Plans to revise the SAT were announced in 2002, the year after the University of California president, Richard Atkinson, threatened to drop the test as an admission requirement.
“Given the data released today, what was the point of all the hoopla about the SAT’s revisions beyond preserving their California market?” Mr. Schaeffer said. “This is all spin. It’s been a marketing operation from the get-go.” ...
When Congress passed the No Child Left Behind Act in 2001, it rewrote much of the Elementary and Secondary Education Act, increasing the amount of testing required and demanding that states hold schools accountable for results on those tests.
Although the changes were intended to hold school officials accountable for the educational experiences of disadvantaged children, Congress left intact a short clause in the main K-12 education law that, in practice, has failed to ensure that money from the federal Title I program only supplements state and local money, researchers and advocates said at a conference here last week.
“Title I is not having its intended effect,” Marguerite Roza, a research associate professor at the University of Washington in Seattle, said at the one-day conference sponsored by the Center for American Progress, a Washington think tank. “It’s filling in the holes left by state and local funds.” ...
This from Education Week:
Low income and minority children could benefit most from quality preschool, but a new report finds that they're least likely to be enrolled in good early development programs.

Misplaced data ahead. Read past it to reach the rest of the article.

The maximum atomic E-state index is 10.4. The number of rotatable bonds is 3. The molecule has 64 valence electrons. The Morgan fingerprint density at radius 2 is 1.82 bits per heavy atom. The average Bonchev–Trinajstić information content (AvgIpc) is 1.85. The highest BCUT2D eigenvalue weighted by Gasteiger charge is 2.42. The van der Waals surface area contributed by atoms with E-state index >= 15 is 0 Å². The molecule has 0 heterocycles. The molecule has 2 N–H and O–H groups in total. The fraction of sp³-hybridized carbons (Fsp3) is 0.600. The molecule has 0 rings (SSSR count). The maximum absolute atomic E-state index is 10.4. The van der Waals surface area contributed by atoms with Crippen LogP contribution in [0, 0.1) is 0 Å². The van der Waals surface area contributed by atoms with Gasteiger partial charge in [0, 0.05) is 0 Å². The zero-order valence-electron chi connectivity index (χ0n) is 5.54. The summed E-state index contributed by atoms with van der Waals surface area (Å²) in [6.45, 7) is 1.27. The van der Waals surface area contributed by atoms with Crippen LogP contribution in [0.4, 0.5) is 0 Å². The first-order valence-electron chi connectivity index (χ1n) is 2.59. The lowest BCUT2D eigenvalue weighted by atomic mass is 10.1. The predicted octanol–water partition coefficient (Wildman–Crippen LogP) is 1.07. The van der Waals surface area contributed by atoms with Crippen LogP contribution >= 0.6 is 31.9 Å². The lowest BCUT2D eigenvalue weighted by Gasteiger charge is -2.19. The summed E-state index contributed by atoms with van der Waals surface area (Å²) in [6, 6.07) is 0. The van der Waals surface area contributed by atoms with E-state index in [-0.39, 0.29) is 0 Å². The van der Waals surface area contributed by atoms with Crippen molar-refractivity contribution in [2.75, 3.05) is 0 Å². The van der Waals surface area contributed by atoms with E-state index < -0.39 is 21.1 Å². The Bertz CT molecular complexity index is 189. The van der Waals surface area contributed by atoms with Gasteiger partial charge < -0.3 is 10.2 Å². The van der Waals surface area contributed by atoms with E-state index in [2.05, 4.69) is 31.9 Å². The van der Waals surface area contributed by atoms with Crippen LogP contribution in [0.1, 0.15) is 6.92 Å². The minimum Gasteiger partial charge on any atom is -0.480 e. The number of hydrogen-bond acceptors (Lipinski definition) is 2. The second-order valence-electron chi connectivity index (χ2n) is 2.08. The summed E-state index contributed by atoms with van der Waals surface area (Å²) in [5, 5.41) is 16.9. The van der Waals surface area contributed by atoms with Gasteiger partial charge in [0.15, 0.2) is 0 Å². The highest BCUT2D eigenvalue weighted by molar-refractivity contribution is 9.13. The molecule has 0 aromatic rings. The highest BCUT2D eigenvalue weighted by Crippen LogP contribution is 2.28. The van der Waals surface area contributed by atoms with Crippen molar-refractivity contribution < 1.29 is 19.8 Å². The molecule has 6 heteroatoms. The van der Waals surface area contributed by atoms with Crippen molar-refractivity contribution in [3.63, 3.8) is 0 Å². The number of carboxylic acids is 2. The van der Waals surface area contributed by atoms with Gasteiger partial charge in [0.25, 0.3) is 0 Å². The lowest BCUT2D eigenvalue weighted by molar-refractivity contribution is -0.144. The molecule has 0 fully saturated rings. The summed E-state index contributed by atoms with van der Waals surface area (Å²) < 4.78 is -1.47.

In a report released Wednesday by the RAND California Preschool Study, researchers estimate that only 15 percent of those who could benefit most are in high-quality programs that prepare them for success in K-12.
"We can't close the achievement gap unless we close the preparedness gap before kindergarten," said Debra Watkins, founder of the California Alliance of African American Educators. "As a former high school teacher of nearly 30 years, I certainly see what happens (to students who) do not have high quality preschool by the time they reach high school, where we have a dropout problem."
This from EducationWeek:
The controversial federal Reading First program would be eliminated under a fiscal 2009 spending measure approved unanimously today by a House Appropriations subcommittee.
In explaining the decision to zero out the program, Rep. David R. Obey, D-Wis., the chairman of the House Appropriations Committee, cited the results of a preliminary federal evaluation of Reading First, released May 1, which found that the program has had no impact on students’ reading comprehension.
Reading First “has been plagued with mismanagement, conflicts of interest, and cronyism, as documented by the inspector general,” Rep. Obey said, referring to a series of reports by the U.S. Department of Education’s watchdog that suggested conflicts of interest had occurred among officials and contractors who helped implement the program in its early years.
“Moreover, a scientifically rigorous study released by the Department of Education found that the program has no discernible impact on student reading performance,” Rep. Obey, who is also the chairman of the Appropriations subcommittee that handles education funding, said in reference to the evaluation by the Institute of Education Sciences, an arm of the department....